‘Super-sperm’ blamed for infertility

Too-powerful sperm cannot impregnate women, say scientists

Evolutionary changes mean that some men are producing super-sperm, which are too fast and powerful to fertilise women’s eggs.

Oren Hasson, an evolutionary biologist, believes that modern infertility rates are due to these super-sperm, rather than men having too few sperm or their sperm being too weak.

The super-sperm are so powerful that they overcome the defences put up by the woman’s body,  resulting in more than one sperm penetrating the egg. This process, known as polyspermy, ruins the egg and prevents fertilisation.

Dr Hasson believes the new super-sperm are the result of an on-going evolutionary “arms race”, whereby our bodies undergo subtle changes to improve fertility. But problems can arise if changes in men’s bodies are not mirrored in women’s bodies, as he believes is the case now, reports the Mail.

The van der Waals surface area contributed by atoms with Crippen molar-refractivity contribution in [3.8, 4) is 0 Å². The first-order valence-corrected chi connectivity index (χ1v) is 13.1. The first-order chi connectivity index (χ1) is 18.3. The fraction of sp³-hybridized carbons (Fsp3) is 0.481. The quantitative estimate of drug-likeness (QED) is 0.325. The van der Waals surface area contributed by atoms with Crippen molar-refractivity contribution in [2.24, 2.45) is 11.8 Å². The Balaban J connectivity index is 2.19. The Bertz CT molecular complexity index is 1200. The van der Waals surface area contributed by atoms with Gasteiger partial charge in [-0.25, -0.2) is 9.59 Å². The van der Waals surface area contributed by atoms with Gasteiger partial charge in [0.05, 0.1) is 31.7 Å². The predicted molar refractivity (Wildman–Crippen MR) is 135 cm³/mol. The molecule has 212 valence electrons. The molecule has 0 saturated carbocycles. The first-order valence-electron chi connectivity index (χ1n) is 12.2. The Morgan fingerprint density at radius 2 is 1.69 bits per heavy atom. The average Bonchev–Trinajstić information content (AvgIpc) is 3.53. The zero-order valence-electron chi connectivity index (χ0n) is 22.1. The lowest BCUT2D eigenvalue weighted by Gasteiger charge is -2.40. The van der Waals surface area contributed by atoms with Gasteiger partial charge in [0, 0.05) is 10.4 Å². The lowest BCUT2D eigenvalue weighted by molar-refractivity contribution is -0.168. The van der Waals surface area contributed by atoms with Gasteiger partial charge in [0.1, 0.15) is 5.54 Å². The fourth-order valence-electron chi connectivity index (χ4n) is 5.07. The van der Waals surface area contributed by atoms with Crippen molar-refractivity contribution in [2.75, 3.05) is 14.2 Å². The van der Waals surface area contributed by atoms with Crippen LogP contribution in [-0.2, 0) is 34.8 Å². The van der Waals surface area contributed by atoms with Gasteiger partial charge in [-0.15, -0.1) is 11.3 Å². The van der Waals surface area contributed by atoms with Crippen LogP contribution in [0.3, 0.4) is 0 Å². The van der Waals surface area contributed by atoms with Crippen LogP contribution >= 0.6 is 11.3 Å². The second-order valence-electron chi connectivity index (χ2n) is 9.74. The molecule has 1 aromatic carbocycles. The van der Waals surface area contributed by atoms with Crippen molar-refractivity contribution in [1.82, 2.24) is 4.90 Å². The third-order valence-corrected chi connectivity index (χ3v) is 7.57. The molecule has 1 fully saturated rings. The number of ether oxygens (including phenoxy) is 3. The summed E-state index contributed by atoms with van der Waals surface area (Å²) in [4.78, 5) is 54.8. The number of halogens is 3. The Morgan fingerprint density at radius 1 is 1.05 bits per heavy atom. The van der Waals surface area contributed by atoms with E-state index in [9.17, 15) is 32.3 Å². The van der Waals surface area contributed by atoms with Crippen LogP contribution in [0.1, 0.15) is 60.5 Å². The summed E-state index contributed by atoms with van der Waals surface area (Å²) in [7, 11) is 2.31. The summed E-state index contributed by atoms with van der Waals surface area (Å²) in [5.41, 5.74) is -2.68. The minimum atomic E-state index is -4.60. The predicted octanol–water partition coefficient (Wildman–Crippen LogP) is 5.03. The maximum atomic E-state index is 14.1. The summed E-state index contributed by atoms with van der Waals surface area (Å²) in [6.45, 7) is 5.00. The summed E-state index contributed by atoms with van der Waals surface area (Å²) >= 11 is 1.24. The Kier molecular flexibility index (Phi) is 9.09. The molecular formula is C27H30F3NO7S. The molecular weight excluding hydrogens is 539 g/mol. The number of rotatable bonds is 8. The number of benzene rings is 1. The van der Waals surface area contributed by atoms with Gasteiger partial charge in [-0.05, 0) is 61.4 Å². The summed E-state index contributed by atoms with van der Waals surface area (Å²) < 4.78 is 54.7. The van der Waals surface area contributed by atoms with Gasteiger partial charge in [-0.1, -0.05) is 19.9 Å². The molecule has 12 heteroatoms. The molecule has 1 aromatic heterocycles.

‘Sometimes, during the fine-tuning process, high rates of infertility can be seen,” he said. “That’s probably the reason for the very high rates of unexplained infertility in the last decades.”

Dr Hasson, of Tel Aviv University, studied fertility statistics and mathematical models, and concluded that the super-sperm evolved in response to changes in women’s bodies creating extra defences to force sperm to be more competitive.

But the super-sperm are so fast they beat the blockade. In addition, men who produce weaker sperm, due to factors such as stress or pollution, have less chance of fertilising their partner.

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